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Gambling Ship (1938)

Approved | | Drama | 16 December 1938 (USA)
A gambler uses his winnings to help support an orphanage.

Director:

Aubrey Scotto

Writers:

Alex Gottlieb (screenplay), George Carleton Brown (story "Lady Luck") (as G. Carleton Brown) | 1 more credit »
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Cast

Complete credited cast:
Robert Wilcox ... Larry Mitchell
Helen Mack ... Mollie Riley
Edward Brophy ... Cuthbert Innocent (as Ed Brophy)
Irving Pichel ... Professor
Joe Sawyer ... Tony Garzoni (as Joseph Sawyer)
Selmer Jackson ... Steve Riley
Sam McDaniel ... Speedy
Dorothy Vaughan ... Matron (as Dorothy Vaughn)
Al Hill ... Larry the Finger
John Harmon ... Cramer
Rudolph Chavers Rudolph Chavers ... Snowflake
Tim Davis Tim Davis ... Nick
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Storyline

A gambler uses his winnings to help support an orphanage.

Plot Summary | Add Synopsis

Genres:

Drama

Certificate:

Approved | See all certifications »
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Details

Country:

USA

Language:

English

Release Date:

16 December 1938 (USA) See more »

Also Known As:

Attentatet mot Del Mar See more »

Company Credits

Show more on IMDbPro »

Technical Specs

Runtime:

Sound Mix:

Mono (Western Electric Mirrophonic Recording)

Aspect Ratio:

1.37 : 1
See full technical specs »
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Did You Know?

Trivia

Although this is often reported as a Crime Club entry in Universal's series of adapted Doubleday novels and was produced by Irving Starr, it is not officially part of the series. See more »

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User Reviews

 
Long unseen Universal programmer
29 September 2011 | by kevinolzakSee all my reviews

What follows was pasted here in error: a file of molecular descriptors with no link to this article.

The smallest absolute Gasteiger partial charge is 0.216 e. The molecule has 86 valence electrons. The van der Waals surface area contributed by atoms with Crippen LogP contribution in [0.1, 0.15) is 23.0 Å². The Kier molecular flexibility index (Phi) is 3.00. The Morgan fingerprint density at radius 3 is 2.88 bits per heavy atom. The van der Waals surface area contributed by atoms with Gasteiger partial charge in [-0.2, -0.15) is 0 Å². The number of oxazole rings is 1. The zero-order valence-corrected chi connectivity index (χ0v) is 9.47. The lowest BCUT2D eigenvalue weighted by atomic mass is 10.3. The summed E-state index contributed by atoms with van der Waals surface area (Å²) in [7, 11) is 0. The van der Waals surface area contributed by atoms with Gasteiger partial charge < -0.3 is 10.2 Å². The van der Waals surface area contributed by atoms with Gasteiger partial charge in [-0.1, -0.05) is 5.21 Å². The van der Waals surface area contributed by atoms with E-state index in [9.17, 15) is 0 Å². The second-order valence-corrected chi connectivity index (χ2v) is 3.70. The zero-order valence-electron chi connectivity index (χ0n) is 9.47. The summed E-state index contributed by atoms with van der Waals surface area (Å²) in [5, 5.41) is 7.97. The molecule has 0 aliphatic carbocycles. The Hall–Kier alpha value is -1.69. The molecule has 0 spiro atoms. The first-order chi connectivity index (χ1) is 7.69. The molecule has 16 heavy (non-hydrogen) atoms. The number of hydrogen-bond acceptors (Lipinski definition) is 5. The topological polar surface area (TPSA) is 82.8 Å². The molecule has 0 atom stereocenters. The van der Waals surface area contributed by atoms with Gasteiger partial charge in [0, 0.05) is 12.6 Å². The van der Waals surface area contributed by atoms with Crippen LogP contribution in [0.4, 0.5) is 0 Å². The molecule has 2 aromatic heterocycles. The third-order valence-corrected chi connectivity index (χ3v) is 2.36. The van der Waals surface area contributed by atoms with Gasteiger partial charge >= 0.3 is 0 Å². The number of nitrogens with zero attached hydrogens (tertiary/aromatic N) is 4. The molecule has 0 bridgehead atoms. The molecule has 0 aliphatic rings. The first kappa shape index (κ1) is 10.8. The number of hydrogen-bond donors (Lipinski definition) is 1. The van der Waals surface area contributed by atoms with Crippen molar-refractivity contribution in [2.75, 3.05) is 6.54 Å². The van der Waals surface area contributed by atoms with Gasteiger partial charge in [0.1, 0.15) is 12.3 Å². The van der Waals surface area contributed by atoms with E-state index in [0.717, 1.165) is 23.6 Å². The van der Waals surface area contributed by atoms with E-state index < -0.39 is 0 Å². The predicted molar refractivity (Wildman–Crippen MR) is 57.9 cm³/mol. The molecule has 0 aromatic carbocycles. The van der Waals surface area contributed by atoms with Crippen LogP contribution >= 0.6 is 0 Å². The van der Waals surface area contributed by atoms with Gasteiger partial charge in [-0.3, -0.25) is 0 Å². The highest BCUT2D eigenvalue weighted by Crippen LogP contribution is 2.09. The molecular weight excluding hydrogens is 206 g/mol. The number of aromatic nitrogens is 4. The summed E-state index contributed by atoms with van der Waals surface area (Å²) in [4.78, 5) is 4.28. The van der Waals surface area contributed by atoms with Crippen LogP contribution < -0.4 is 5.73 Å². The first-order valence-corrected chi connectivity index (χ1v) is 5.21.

Forgotten even in its day, 1938's "Gambling Ship" is said to be a Universal Crime Club production, but there is no symbol accompanying the opening credits (producer Irving Starr is aboard, however, and screenwriter Alex Gottlieb also scripted 1939's "Mystery of the White Room"). Steve Riley (Selmer Jackson) runs the gambling ship Casino Del Mar, famous for guaranteeing honesty, which he needs to help the debt-ridden orphanage founded by his late wife. The Professor (Irving Pichel) really is a former college mathematician, who seeks to buy Riley's floating casino to add to his menagerie of crooked gambling dens, his main henchman, Innocent (Edward S. Brophy), the brunt of many humorous barbs. Refusing to sell out, Riley gets blown up in a mysterious explosion, leaving his daughter Mollie (Helen Mack) to carry on in his stead on behalf of the orphanage. Enter Larry Mitchell (Robert Wilcox), a smooth talking cad working for the Professor, who helps set Mollie up for a rough fall, using her own gambling tables against her. Based on a story called "Lady Luck," things are never quite what they seem to be, making this long unseen programmer more interesting than usual, though in the end unremarkable. Beautiful and underrated Helen Mack ("The Son of Kong") soon played another spunky lead in 1939's "Mystery of the White Room" (retiring prematurely in 1945), and Irving Pichel, part time actor/director, does well with the soft-spoken, yet quite ruthless Professor. Robert Wilcox didn't have much of a career, with only a half dozen titles after 1940, but he did appear with Boris Karloff in 1939's "The Man They Could Not Hang," and with Peter Lorre in 1940's "Island of Doomed Men," remaining best known for his five year marriage to Diana Barrymore, which ended with his untimely death in 1955.


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